"Well, if you don't have the guts to run this club properly, who needs you or your crummy clubhouse? I have plenty of room in my basement to meet. Let's go, guys!" Stan said, getting up and starting to storm out.

But I guess Jeremy's point had made sense to the others too, because nobody followed him as he left in a huff.

Just then, Sammy showed up. Thankfully, he had missed the storm. We all welcomed him to the club, glad to have realized that niceness wasn't up for vote.


Ages 3-5

Q. How did Barry (the boy telling the story) feel at first about the vote not to let the new boy into the club?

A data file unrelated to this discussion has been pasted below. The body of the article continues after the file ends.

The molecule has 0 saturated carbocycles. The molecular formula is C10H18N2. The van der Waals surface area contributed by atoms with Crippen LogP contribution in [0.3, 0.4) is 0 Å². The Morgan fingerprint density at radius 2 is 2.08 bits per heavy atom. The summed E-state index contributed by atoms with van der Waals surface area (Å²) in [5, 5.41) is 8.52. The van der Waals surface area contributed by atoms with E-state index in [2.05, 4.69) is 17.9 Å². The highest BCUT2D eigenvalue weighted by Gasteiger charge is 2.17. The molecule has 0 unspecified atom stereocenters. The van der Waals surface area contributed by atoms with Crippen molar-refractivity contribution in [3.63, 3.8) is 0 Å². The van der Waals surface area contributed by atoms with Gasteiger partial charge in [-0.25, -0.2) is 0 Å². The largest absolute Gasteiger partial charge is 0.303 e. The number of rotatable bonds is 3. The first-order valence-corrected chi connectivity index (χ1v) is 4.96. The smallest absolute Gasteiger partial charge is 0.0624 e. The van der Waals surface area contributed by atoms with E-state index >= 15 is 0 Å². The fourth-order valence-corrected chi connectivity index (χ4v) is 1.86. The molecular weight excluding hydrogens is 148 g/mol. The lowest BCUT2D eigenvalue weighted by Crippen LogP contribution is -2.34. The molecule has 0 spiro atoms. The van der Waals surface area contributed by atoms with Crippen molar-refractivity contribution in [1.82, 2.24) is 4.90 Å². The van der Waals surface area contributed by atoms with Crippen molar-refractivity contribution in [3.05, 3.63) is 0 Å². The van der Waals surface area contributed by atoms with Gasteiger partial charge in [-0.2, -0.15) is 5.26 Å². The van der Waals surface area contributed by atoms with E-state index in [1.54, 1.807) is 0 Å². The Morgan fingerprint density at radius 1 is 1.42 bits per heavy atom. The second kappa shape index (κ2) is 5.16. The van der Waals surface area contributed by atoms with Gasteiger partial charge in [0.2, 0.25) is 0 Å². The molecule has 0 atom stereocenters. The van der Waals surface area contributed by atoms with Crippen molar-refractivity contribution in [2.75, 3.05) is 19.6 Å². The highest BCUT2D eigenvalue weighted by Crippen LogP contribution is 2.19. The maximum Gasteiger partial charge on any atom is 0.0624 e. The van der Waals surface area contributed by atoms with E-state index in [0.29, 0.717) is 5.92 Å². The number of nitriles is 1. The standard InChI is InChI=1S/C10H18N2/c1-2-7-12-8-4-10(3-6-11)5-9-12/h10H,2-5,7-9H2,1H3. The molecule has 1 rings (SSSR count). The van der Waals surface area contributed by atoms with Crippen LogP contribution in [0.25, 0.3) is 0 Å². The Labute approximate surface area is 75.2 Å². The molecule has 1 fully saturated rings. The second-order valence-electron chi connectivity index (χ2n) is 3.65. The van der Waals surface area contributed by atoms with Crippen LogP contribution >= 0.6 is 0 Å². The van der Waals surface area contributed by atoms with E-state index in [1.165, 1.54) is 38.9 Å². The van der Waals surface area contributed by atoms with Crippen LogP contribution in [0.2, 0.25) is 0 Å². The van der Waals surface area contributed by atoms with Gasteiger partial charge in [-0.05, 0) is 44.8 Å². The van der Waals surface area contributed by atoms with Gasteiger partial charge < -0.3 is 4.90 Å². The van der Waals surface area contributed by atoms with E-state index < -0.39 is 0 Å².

A. He felt bad for the kid, but felt it was fair not to let him in, since they voted.

Q. How did he feel after Jeremy spoke up?
A. He felt that they were being mean to the new boy and even voting to do it didn't make it okay.

Ages 6-9

Q. What lesson do you think the guys in the friends club learned that day?
A. They had assumed that as long as they took a vote and it was what most people wanted, whatever they decided to do was fair and ethical. But Jeremy pointed out to them that to make a new kid feel excluded and rejected for no good reason was unkind and was the ethically wrong way to act - vote or no vote.

Q. What types of things do you think can be decided by vote and majority rule, and what types of things can't?